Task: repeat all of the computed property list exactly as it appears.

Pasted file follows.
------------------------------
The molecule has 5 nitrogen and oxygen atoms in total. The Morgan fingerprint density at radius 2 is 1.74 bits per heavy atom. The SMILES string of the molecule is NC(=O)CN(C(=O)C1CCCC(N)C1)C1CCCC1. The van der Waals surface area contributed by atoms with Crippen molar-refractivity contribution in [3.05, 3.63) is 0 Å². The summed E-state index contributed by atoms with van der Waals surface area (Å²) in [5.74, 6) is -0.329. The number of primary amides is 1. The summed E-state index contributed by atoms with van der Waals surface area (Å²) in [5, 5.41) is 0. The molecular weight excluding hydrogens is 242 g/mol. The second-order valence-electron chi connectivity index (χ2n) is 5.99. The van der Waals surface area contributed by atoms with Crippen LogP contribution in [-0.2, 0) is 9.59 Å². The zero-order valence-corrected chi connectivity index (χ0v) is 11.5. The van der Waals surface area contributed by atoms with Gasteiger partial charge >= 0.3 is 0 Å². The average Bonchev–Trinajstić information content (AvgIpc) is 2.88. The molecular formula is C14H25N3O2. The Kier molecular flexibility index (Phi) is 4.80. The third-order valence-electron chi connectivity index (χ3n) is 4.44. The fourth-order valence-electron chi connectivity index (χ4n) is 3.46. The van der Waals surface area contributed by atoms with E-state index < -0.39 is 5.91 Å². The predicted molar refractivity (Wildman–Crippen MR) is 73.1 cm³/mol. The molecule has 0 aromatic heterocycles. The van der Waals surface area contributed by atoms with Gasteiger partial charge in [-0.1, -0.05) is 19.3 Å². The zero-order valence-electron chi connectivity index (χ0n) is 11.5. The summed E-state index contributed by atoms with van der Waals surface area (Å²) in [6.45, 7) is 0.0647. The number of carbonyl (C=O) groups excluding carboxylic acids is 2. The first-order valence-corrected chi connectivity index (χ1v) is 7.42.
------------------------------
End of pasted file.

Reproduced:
The molecule has 5 nitrogen and oxygen atoms in total. The Morgan fingerprint density at radius 2 is 1.74 bits per heavy atom. The SMILES string of the molecule is NC(=O)CN(C(=O)C1CCCC(N)C1)C1CCCC1. The van der Waals surface area contributed by atoms with Crippen molar-refractivity contribution in [3.05, 3.63) is 0 Å². The summed E-state index contributed by atoms with van der Waals surface area (Å²) in [5.74, 6) is -0.329. The number of primary amides is 1. The summed E-state index contributed by atoms with van der Waals surface area (Å²) in [5, 5.41) is 0. The molecular weight excluding hydrogens is 242 g/mol. The second-order valence-electron chi connectivity index (χ2n) is 5.99. The van der Waals surface area contributed by atoms with Crippen LogP contribution in [-0.2, 0) is 9.59 Å². The zero-order valence-corrected chi connectivity index (χ0v) is 11.5. The van der Waals surface area contributed by atoms with Gasteiger partial charge >= 0.3 is 0 Å². The average Bonchev–Trinajstić information content (AvgIpc) is 2.88. The molecular formula is C14H25N3O2. The Kier molecular flexibility index (Phi) is 4.80. The third-order valence-electron chi connectivity index (χ3n) is 4.44. The fourth-order valence-electron chi connectivity index (χ4n) is 3.46. The van der Waals surface area contributed by atoms with E-state index < -0.39 is 5.91 Å². The predicted molar refractivity (Wildman–Crippen MR) is 73.1 cm³/mol. The molecule has 0 aromatic heterocycles. The van der Waals surface area contributed by atoms with Gasteiger partial charge in [-0.1, -0.05) is 19.3 Å². The zero-order valence-electron chi connectivity index (χ0n) is 11.5. The summed E-state index contributed by atoms with van der Waals surface area (Å²) in [6.45, 7) is 0.0647. The number of carbonyl (C=O) groups excluding carboxylic acids is 2. The first-order valence-corrected chi connectivity index (χ1v) is 7.42.